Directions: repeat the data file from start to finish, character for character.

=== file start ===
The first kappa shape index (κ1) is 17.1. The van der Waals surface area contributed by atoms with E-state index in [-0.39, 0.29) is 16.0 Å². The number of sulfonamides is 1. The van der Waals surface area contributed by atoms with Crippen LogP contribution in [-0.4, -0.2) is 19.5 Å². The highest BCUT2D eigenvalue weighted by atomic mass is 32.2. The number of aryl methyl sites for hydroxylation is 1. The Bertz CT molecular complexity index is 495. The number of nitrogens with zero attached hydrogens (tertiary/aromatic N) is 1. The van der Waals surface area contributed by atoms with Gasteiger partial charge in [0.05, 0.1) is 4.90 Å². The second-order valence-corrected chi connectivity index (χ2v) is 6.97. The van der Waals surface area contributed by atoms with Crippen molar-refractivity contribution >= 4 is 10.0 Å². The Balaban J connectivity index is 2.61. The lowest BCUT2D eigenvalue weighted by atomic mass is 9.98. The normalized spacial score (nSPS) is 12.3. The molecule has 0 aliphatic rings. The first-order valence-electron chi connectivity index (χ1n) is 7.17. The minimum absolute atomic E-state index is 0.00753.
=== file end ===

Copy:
The first kappa shape index (κ1) is 17.1. The van der Waals surface area contributed by atoms with E-state index in [-0.39, 0.29) is 16.0 Å². The number of sulfonamides is 1. The van der Waals surface area contributed by atoms with Crippen LogP contribution in [-0.4, -0.2) is 19.5 Å². The highest BCUT2D eigenvalue weighted by atomic mass is 32.2. The number of aryl methyl sites for hydroxylation is 1. The Bertz CT molecular complexity index is 495. The number of nitrogens with zero attached hydrogens (tertiary/aromatic N) is 1. The van der Waals surface area contributed by atoms with Gasteiger partial charge in [0.05, 0.1) is 4.90 Å². The second-order valence-corrected chi connectivity index (χ2v) is 6.97. The van der Waals surface area contributed by atoms with Crippen molar-refractivity contribution >= 4 is 10.0 Å². The Balaban J connectivity index is 2.61. The lowest BCUT2D eigenvalue weighted by atomic mass is 9.98. The normalized spacial score (nSPS) is 12.3. The molecule has 0 aliphatic rings. The first-order valence-electron chi connectivity index (χ1n) is 7.17. The minimum absolute atomic E-state index is 0.00753.